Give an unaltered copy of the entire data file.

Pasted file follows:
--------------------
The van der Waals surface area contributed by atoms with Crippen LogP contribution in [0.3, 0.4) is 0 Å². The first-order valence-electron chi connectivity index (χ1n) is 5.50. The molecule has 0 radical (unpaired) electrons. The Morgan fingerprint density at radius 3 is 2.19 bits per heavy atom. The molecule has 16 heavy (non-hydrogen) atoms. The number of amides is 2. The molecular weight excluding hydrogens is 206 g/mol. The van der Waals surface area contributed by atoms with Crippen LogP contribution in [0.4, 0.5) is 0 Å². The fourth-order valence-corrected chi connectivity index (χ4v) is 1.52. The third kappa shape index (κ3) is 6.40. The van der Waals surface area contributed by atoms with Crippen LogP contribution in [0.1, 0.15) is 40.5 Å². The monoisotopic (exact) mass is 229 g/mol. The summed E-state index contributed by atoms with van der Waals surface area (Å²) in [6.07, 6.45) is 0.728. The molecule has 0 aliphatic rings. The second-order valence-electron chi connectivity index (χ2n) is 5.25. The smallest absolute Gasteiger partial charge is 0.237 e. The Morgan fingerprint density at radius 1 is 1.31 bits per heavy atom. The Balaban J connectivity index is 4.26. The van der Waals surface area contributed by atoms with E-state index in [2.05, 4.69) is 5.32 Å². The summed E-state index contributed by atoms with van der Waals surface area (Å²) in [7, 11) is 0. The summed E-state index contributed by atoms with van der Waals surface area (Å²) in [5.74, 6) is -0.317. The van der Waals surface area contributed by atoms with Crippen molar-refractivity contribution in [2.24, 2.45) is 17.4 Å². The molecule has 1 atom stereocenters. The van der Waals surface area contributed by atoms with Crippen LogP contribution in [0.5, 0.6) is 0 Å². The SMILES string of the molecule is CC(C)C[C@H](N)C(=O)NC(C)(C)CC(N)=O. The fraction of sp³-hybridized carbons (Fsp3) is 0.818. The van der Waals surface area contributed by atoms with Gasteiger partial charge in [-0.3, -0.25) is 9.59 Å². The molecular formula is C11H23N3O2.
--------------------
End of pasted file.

The van der Waals surface area contributed by atoms with Crippen LogP contribution in [0.3, 0.4) is 0 Å². The first-order valence-electron chi connectivity index (χ1n) is 5.50. The molecule has 0 radical (unpaired) electrons. The Morgan fingerprint density at radius 3 is 2.19 bits per heavy atom. The molecule has 16 heavy (non-hydrogen) atoms. The number of amides is 2. The molecular weight excluding hydrogens is 206 g/mol. The van der Waals surface area contributed by atoms with Crippen LogP contribution in [0.4, 0.5) is 0 Å². The fourth-order valence-corrected chi connectivity index (χ4v) is 1.52. The third kappa shape index (κ3) is 6.40. The van der Waals surface area contributed by atoms with Crippen LogP contribution in [0.1, 0.15) is 40.5 Å². The monoisotopic (exact) mass is 229 g/mol. The summed E-state index contributed by atoms with van der Waals surface area (Å²) in [6.07, 6.45) is 0.728. The molecule has 0 aliphatic rings. The second-order valence-electron chi connectivity index (χ2n) is 5.25. The smallest absolute Gasteiger partial charge is 0.237 e. The Morgan fingerprint density at radius 1 is 1.31 bits per heavy atom. The Balaban J connectivity index is 4.26. The van der Waals surface area contributed by atoms with E-state index in [2.05, 4.69) is 5.32 Å². The summed E-state index contributed by atoms with van der Waals surface area (Å²) in [7, 11) is 0. The summed E-state index contributed by atoms with van der Waals surface area (Å²) in [5.74, 6) is -0.317. The van der Waals surface area contributed by atoms with Crippen molar-refractivity contribution in [2.24, 2.45) is 17.4 Å². The molecule has 1 atom stereocenters. The van der Waals surface area contributed by atoms with Crippen LogP contribution in [0.5, 0.6) is 0 Å². The SMILES string of the molecule is CC(C)C[C@H](N)C(=O)NC(C)(C)CC(N)=O. The fraction of sp³-hybridized carbons (Fsp3) is 0.818. The van der Waals surface area contributed by atoms with Gasteiger partial charge in [-0.3, -0.25) is 9.59 Å². The molecular formula is C11H23N3O2.